Ellie Chew who drives a Nitro Circus and has competed in the FISE World Series, Vans BMX Pro Cup series, Urban World Games and Ridden Demos on Xgames all on BMX, will be contacted this week on her mountain bike. Consistently land backflips in bags on the Site Trampoline and at Wynyard into mulch pockets and pits. He has emerged as the person other motorists are looking for advice and is happy to share his knowledge. “I have experienced the progression of the pit by riding a BMX and how to break down tricks to rebuild it. But it’s cool to share with these girls because they’re early on in the journey learning tricks and it doesn’t always happen in person. You can’t be like, ‘I want to do this trick,’ and it just happens. Some tricks will work for you right away and some won’t. Even if it’s possible for someone else.
“It’s great to be in New Zealand and so many girls doing it here. It helps us all work together and encourage one another to be better. “
Queenstown local horse rider Emma Olofsson is annoyed but excited, “I don’t think we girls get together enough, but it’s a little tough because half of us probably live in Queenstown and the rest on the North Island and across the country. And there are so many men compared to women riding horses, so you end up riding with men. And don’t get me wrong, they help you and encourage you but it’s different when you’re with girls. I feel like when you see a girl doing it, you’re like, ‘yeah I can do that’. I mean men have more muscle naturally, so when we see them doing tricks it’s easy to think I can’t do that. But here we learn that we can monitor each other and build community. Everyone has pushed their limits for sure. “
Mons Royale team racer Louise Ferguson from Queenstown spoke of her vision for the future, “When you look at other sports like snow sports, the women there compete at the highest level and that gives you something to aim for. And you can look at those processes and transfer them to us, that’s where I want to go into the future. More camps like this, using Future Ground as a starting point and blueprints for rebuilding. This week has been amazing and I really love every minute of learning from all these amazing girls and mentors. “ That sense of community has been awakened and it really shows that being given the opportunity to all meet, ride, and learn together has helped everyone progress. The Future Ground team has also learned a lot over the past few days in terms of how to organize and build camps for advancement. The team believes so strongly in the Future Ground concept and its benefits to women’s freeride development that they have committed to a second Future Ground camp which will be announced in the coming weeks.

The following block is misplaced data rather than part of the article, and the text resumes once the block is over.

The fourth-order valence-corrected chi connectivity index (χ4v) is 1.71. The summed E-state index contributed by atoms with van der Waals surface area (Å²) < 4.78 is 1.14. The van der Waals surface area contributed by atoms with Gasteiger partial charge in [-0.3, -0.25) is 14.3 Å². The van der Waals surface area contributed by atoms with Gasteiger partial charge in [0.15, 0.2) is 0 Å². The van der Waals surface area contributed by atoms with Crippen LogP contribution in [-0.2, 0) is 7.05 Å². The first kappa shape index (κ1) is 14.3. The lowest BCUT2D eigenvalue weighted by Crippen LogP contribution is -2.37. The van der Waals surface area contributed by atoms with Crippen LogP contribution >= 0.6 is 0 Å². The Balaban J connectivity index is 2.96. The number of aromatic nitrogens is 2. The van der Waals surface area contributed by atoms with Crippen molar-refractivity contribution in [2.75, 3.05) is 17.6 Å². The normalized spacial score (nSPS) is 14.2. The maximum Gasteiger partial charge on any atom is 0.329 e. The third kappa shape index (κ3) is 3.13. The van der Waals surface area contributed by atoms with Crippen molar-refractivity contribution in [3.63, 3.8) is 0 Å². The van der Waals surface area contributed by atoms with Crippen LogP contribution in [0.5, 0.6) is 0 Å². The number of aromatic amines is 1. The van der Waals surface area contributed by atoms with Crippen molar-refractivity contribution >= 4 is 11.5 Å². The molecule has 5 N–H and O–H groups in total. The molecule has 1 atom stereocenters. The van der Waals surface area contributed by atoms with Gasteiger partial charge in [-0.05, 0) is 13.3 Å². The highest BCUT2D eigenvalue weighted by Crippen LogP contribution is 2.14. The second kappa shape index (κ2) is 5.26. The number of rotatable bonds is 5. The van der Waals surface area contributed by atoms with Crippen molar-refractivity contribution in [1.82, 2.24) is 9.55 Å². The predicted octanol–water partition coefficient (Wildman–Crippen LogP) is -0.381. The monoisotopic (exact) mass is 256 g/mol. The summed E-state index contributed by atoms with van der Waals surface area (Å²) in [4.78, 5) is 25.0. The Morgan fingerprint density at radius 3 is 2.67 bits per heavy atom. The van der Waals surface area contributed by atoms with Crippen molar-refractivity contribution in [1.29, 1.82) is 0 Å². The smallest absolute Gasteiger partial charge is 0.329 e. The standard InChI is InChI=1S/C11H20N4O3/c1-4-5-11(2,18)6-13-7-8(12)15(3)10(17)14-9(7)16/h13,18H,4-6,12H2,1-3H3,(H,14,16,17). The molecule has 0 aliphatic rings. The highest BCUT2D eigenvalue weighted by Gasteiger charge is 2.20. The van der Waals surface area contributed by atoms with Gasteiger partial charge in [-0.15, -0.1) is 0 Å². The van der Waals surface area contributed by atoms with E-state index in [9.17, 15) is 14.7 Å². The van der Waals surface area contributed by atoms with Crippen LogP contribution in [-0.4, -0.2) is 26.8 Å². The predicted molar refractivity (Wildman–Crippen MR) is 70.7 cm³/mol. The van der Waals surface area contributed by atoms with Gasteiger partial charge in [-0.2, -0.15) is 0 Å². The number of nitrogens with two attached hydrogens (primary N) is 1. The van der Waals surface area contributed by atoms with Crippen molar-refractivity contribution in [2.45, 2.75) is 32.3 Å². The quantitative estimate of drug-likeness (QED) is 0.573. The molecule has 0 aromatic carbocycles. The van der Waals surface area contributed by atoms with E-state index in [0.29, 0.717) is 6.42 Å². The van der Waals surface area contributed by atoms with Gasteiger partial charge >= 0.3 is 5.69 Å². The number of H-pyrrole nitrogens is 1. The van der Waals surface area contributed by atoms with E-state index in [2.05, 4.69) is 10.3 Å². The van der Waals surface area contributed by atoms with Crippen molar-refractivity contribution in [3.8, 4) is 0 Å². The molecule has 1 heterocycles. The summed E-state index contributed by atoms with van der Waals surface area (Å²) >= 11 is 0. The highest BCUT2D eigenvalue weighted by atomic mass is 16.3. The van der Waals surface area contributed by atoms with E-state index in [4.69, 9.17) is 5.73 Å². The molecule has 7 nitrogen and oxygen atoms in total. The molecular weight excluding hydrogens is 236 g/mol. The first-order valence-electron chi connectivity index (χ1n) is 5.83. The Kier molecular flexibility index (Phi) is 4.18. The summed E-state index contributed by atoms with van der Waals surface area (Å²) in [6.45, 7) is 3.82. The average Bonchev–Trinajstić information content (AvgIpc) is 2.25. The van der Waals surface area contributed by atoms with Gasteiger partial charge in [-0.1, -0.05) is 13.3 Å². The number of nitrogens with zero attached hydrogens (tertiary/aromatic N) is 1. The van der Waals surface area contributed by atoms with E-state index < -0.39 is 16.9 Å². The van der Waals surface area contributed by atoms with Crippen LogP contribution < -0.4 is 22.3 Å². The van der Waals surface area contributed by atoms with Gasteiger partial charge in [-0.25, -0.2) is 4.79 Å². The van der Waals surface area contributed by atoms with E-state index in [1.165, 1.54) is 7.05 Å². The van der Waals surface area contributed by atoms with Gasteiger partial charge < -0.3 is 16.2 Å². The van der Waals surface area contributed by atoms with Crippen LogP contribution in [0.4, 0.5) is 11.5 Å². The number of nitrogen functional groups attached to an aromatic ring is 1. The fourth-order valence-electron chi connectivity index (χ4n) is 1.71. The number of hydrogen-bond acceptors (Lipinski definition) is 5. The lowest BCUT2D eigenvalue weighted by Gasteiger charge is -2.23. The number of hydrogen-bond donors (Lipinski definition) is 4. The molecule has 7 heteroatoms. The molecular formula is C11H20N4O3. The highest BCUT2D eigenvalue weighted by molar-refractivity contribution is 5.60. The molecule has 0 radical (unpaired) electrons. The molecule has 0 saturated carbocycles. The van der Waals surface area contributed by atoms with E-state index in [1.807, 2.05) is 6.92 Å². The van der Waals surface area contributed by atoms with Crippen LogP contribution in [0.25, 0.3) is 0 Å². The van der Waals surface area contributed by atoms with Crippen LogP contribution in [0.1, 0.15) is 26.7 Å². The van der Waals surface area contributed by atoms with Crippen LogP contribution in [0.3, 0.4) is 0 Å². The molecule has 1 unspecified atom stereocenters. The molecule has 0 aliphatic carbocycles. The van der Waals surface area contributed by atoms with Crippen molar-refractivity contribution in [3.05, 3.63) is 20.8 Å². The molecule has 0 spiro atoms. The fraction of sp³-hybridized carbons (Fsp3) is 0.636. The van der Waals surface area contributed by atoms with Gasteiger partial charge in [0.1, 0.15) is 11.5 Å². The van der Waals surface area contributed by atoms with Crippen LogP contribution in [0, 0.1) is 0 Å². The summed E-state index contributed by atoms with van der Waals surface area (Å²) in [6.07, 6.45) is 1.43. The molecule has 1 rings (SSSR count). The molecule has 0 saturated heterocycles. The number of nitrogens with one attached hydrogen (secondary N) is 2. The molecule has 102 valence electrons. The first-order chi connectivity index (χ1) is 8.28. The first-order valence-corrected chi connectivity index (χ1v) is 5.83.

For more info, visit: www.monsroyale.com/pages/future-ground
Louise Ferguson – Based in Queenstown (Scotland) @louise_anna__ She / Her Vinny Armstrong – Based in Queenstown (Auckland) – @vinnysarmstrong She / Her Robin Goomes – Rotorua – @robin_riding_hood She / Her Kalani Muirhead – Wānaka @kalani_muirhead Dia / Dia Ellie Chew – Kapiti Coast @ellie_chew – She / Her Charlie Lester-Rosson – Rotorua – @charlie_lesterrosson She / Her Kathy Morris – Queenstown – @ kathy4654 She / Her Kelsey Timpany – Queenstown – @ 3kels She / Her Emma Olofsson – Queenstown @mmurmaider She / Her Jess Blewitt – Queenstown / Christchurch – @Jessblewitt_ She / Her
The sea otters, these animals, are marine mammals native to the coast of the North Pacific Ocean. These are often found floating and lounging in the waters along the California coastline. Fun fact: Sea otters, like humans, are tool users and have a favorite rock that they carry with them to pry open shells and other crustaceans.
Sea otters are also the name of a historic four-day cycling celebration filled with races, recreational rides, demonstrations and bicycle shows that more than 75,000 people attend each year in Monterey, California. Here’s another interesting fact: Sea Otter is coming to Australia 1-4 October!
We may not have this species of marine-traveling mammal in Australia, but the spirit of the original event remains the same regardless of geographic area. Sea Otter Australia is an all-round cycling celebration for riders of all types and levels of ability.
“Sea Otter has developed into a global event with festivals on three continents, but its mission remains unchanged. We strive to share our passion for cycling and connect riders from all walks of life through our family friendly festival, ”said Sea Otter Classic founder and CEO Frank Yohannan.
Australia’s first Sea Otter offers a cycling adventure like no other. Located in Stromlo Forest Park, Australia’s premier “cycling experience hub.” The event is designed to cater to riders of all ages and abilities with consumer exhibitions, mountain, gravel, road and BMX cycling.
“We are very pleased to see the energy and excitement of Sea Otter coming to Australia. Trek’s mission is to get more people cycling. Sea Otter Australia will provide a great opportunity for cyclists from all walks of life to come together to celebrate the sport we love, ”said Jason Pye, country manager at ANZ Trek.
Make plans and mark your calendar! Sea Otter Australia registration opens March 31st!
DON’T CARE WHAT YOU RIDE… LOVE YOUR TRAVEL ON AUSTRALIAN SEA SEA!